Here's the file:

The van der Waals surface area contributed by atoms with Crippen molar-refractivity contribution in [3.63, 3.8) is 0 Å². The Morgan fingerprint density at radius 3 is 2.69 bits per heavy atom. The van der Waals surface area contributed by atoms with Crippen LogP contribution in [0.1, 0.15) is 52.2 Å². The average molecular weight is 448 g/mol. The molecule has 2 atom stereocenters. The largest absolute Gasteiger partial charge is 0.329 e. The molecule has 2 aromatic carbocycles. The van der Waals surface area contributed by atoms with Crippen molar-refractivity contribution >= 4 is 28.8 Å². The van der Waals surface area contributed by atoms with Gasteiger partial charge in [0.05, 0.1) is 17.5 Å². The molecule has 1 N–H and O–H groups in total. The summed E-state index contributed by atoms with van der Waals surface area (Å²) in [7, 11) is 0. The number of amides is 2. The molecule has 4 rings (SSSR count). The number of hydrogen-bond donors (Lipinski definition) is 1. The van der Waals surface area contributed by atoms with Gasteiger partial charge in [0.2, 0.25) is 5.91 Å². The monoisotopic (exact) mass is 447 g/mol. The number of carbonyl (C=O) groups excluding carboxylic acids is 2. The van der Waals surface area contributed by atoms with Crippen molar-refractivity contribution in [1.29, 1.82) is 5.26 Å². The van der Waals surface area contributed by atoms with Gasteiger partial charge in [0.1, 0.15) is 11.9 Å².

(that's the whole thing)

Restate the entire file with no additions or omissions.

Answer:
The van der Waals surface area contributed by atoms with Crippen molar-refractivity contribution in [3.63, 3.8) is 0 Å². The Morgan fingerprint density at radius 3 is 2.69 bits per heavy atom. The van der Waals surface area contributed by atoms with Crippen LogP contribution in [0.1, 0.15) is 52.2 Å². The average molecular weight is 448 g/mol. The molecule has 2 atom stereocenters. The largest absolute Gasteiger partial charge is 0.329 e. The molecule has 2 aromatic carbocycles. The van der Waals surface area contributed by atoms with Crippen molar-refractivity contribution >= 4 is 28.8 Å². The van der Waals surface area contributed by atoms with Gasteiger partial charge in [0.05, 0.1) is 17.5 Å². The molecule has 1 N–H and O–H groups in total. The summed E-state index contributed by atoms with van der Waals surface area (Å²) in [7, 11) is 0. The number of amides is 2. The molecule has 4 rings (SSSR count). The number of hydrogen-bond donors (Lipinski definition) is 1. The van der Waals surface area contributed by atoms with Gasteiger partial charge in [0.2, 0.25) is 5.91 Å². The monoisotopic (exact) mass is 447 g/mol. The number of carbonyl (C=O) groups excluding carboxylic acids is 2. The van der Waals surface area contributed by atoms with Crippen molar-refractivity contribution in [1.29, 1.82) is 5.26 Å². The van der Waals surface area contributed by atoms with Gasteiger partial charge in [0.1, 0.15) is 11.9 Å².